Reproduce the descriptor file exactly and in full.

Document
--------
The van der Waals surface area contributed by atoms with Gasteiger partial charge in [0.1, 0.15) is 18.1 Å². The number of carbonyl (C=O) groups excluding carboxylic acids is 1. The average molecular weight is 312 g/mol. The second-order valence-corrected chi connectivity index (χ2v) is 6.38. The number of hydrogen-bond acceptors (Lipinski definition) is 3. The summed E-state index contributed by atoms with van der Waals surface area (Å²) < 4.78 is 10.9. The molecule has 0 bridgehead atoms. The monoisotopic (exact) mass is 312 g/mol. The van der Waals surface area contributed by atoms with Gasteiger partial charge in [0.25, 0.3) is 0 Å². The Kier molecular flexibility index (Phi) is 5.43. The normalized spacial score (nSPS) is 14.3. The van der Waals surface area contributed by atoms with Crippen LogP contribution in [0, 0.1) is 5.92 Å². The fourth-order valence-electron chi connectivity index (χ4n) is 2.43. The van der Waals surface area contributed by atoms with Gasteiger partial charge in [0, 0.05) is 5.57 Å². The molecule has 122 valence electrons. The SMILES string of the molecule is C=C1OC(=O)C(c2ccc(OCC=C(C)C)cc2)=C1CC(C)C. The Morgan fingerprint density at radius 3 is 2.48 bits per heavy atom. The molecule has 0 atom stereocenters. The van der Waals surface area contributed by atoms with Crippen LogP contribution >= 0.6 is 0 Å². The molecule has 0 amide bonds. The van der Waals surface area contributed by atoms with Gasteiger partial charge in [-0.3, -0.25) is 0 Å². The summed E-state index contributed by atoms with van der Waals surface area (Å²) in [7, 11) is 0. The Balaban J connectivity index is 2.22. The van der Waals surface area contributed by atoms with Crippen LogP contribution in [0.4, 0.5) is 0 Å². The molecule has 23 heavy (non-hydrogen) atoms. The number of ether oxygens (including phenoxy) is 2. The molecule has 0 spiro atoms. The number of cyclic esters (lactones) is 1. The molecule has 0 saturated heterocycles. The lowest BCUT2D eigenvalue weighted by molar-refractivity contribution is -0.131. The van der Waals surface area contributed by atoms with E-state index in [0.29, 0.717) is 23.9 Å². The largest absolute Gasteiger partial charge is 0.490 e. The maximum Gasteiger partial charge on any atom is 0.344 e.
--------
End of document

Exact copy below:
The van der Waals surface area contributed by atoms with Gasteiger partial charge in [0.1, 0.15) is 18.1 Å². The number of carbonyl (C=O) groups excluding carboxylic acids is 1. The average molecular weight is 312 g/mol. The second-order valence-corrected chi connectivity index (χ2v) is 6.38. The number of hydrogen-bond acceptors (Lipinski definition) is 3. The summed E-state index contributed by atoms with van der Waals surface area (Å²) < 4.78 is 10.9. The molecule has 0 bridgehead atoms. The monoisotopic (exact) mass is 312 g/mol. The van der Waals surface area contributed by atoms with Gasteiger partial charge in [0.25, 0.3) is 0 Å². The Kier molecular flexibility index (Phi) is 5.43. The normalized spacial score (nSPS) is 14.3. The van der Waals surface area contributed by atoms with Crippen LogP contribution in [0, 0.1) is 5.92 Å². The fourth-order valence-electron chi connectivity index (χ4n) is 2.43. The van der Waals surface area contributed by atoms with Gasteiger partial charge in [0, 0.05) is 5.57 Å². The molecule has 122 valence electrons. The SMILES string of the molecule is C=C1OC(=O)C(c2ccc(OCC=C(C)C)cc2)=C1CC(C)C. The Morgan fingerprint density at radius 3 is 2.48 bits per heavy atom. The molecule has 0 atom stereocenters. The van der Waals surface area contributed by atoms with Crippen LogP contribution >= 0.6 is 0 Å². The molecule has 0 amide bonds. The van der Waals surface area contributed by atoms with Gasteiger partial charge in [-0.3, -0.25) is 0 Å². The summed E-state index contributed by atoms with van der Waals surface area (Å²) in [7, 11) is 0. The Balaban J connectivity index is 2.22. The van der Waals surface area contributed by atoms with Crippen LogP contribution in [0.4, 0.5) is 0 Å². The molecule has 23 heavy (non-hydrogen) atoms. The number of ether oxygens (including phenoxy) is 2. The molecule has 0 spiro atoms. The number of cyclic esters (lactones) is 1. The molecule has 0 saturated heterocycles. The lowest BCUT2D eigenvalue weighted by molar-refractivity contribution is -0.131. The van der Waals surface area contributed by atoms with E-state index in [0.29, 0.717) is 23.9 Å². The largest absolute Gasteiger partial charge is 0.490 e. The maximum Gasteiger partial charge on any atom is 0.344 e.